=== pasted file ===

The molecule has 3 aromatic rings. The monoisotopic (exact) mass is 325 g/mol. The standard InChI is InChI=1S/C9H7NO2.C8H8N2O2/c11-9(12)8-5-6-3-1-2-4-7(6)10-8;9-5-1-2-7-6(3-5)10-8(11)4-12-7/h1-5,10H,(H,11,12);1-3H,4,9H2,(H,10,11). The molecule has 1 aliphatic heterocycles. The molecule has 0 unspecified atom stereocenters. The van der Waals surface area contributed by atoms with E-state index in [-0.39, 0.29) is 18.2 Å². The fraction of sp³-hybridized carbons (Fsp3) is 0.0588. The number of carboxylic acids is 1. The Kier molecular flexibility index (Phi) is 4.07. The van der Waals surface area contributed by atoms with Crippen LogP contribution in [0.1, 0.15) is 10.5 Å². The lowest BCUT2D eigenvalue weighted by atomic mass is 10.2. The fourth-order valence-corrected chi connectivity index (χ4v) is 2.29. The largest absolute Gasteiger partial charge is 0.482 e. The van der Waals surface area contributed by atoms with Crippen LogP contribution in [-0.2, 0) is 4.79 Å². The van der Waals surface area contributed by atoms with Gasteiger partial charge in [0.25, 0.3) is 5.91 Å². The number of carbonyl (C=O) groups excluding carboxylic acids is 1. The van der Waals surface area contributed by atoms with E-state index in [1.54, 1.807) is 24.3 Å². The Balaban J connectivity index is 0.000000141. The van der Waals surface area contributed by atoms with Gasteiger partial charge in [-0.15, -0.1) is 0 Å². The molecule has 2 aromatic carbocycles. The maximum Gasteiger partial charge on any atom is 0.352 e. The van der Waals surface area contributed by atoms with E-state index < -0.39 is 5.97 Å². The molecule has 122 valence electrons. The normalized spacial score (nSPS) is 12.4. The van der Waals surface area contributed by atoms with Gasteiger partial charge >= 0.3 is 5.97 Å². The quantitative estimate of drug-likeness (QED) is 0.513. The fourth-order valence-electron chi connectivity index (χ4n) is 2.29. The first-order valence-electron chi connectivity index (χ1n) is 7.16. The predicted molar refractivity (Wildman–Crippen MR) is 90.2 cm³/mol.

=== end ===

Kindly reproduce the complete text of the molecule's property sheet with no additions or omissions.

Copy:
The molecule has 3 aromatic rings. The monoisotopic (exact) mass is 325 g/mol. The standard InChI is InChI=1S/C9H7NO2.C8H8N2O2/c11-9(12)8-5-6-3-1-2-4-7(6)10-8;9-5-1-2-7-6(3-5)10-8(11)4-12-7/h1-5,10H,(H,11,12);1-3H,4,9H2,(H,10,11). The molecule has 1 aliphatic heterocycles. The molecule has 0 unspecified atom stereocenters. The van der Waals surface area contributed by atoms with E-state index in [-0.39, 0.29) is 18.2 Å². The fraction of sp³-hybridized carbons (Fsp3) is 0.0588. The number of carboxylic acids is 1. The Kier molecular flexibility index (Phi) is 4.07. The van der Waals surface area contributed by atoms with Crippen LogP contribution in [0.1, 0.15) is 10.5 Å². The lowest BCUT2D eigenvalue weighted by atomic mass is 10.2. The fourth-order valence-corrected chi connectivity index (χ4v) is 2.29. The largest absolute Gasteiger partial charge is 0.482 e. The van der Waals surface area contributed by atoms with Crippen LogP contribution in [-0.2, 0) is 4.79 Å². The van der Waals surface area contributed by atoms with Gasteiger partial charge in [0.25, 0.3) is 5.91 Å². The number of carbonyl (C=O) groups excluding carboxylic acids is 1. The van der Waals surface area contributed by atoms with E-state index in [1.54, 1.807) is 24.3 Å². The Balaban J connectivity index is 0.000000141. The van der Waals surface area contributed by atoms with Gasteiger partial charge in [-0.15, -0.1) is 0 Å². The molecule has 2 aromatic carbocycles. The maximum Gasteiger partial charge on any atom is 0.352 e. The van der Waals surface area contributed by atoms with E-state index < -0.39 is 5.97 Å². The molecule has 122 valence electrons. The normalized spacial score (nSPS) is 12.4. The van der Waals surface area contributed by atoms with Gasteiger partial charge >= 0.3 is 5.97 Å². The quantitative estimate of drug-likeness (QED) is 0.513. The fourth-order valence-electron chi connectivity index (χ4n) is 2.29. The first-order valence-electron chi connectivity index (χ1n) is 7.16. The predicted molar refractivity (Wildman–Crippen MR) is 90.2 cm³/mol.